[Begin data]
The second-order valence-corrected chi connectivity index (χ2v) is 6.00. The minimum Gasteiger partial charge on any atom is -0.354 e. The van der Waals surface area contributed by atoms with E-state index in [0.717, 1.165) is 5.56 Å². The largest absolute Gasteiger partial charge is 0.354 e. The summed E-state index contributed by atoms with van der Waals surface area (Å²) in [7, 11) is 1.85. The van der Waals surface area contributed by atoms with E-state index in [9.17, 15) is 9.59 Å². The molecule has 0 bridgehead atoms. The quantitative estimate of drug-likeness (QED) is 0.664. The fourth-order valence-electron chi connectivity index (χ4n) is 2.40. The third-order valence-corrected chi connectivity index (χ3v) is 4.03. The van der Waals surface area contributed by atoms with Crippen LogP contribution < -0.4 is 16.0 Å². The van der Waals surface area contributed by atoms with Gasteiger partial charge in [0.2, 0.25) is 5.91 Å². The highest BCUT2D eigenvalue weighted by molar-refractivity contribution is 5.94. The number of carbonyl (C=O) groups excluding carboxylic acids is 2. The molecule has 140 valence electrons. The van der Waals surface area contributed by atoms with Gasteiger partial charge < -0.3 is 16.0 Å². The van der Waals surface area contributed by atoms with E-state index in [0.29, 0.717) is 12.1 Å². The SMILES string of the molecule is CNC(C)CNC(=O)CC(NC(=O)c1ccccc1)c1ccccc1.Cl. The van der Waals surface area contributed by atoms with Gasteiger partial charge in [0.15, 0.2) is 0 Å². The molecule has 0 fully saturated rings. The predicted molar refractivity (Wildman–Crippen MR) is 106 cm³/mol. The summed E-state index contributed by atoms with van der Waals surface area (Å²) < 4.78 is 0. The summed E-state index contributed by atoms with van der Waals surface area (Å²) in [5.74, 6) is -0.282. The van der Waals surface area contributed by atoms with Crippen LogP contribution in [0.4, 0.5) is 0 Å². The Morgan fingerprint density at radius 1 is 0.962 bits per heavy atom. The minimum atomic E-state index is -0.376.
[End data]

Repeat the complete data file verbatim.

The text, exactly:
The second-order valence-corrected chi connectivity index (χ2v) is 6.00. The minimum Gasteiger partial charge on any atom is -0.354 e. The van der Waals surface area contributed by atoms with E-state index in [0.717, 1.165) is 5.56 Å². The largest absolute Gasteiger partial charge is 0.354 e. The summed E-state index contributed by atoms with van der Waals surface area (Å²) in [7, 11) is 1.85. The van der Waals surface area contributed by atoms with E-state index in [9.17, 15) is 9.59 Å². The molecule has 0 bridgehead atoms. The quantitative estimate of drug-likeness (QED) is 0.664. The fourth-order valence-electron chi connectivity index (χ4n) is 2.40. The third-order valence-corrected chi connectivity index (χ3v) is 4.03. The van der Waals surface area contributed by atoms with Crippen LogP contribution < -0.4 is 16.0 Å². The van der Waals surface area contributed by atoms with Gasteiger partial charge in [0.2, 0.25) is 5.91 Å². The highest BCUT2D eigenvalue weighted by molar-refractivity contribution is 5.94. The number of carbonyl (C=O) groups excluding carboxylic acids is 2. The molecule has 140 valence electrons. The van der Waals surface area contributed by atoms with Gasteiger partial charge < -0.3 is 16.0 Å². The van der Waals surface area contributed by atoms with E-state index in [0.29, 0.717) is 12.1 Å². The SMILES string of the molecule is CNC(C)CNC(=O)CC(NC(=O)c1ccccc1)c1ccccc1.Cl. The van der Waals surface area contributed by atoms with Gasteiger partial charge in [0.15, 0.2) is 0 Å². The molecule has 0 fully saturated rings. The predicted molar refractivity (Wildman–Crippen MR) is 106 cm³/mol. The summed E-state index contributed by atoms with van der Waals surface area (Å²) < 4.78 is 0. The summed E-state index contributed by atoms with van der Waals surface area (Å²) in [5.74, 6) is -0.282. The van der Waals surface area contributed by atoms with Crippen LogP contribution in [0.4, 0.5) is 0 Å². The Morgan fingerprint density at radius 1 is 0.962 bits per heavy atom. The minimum atomic E-state index is -0.376.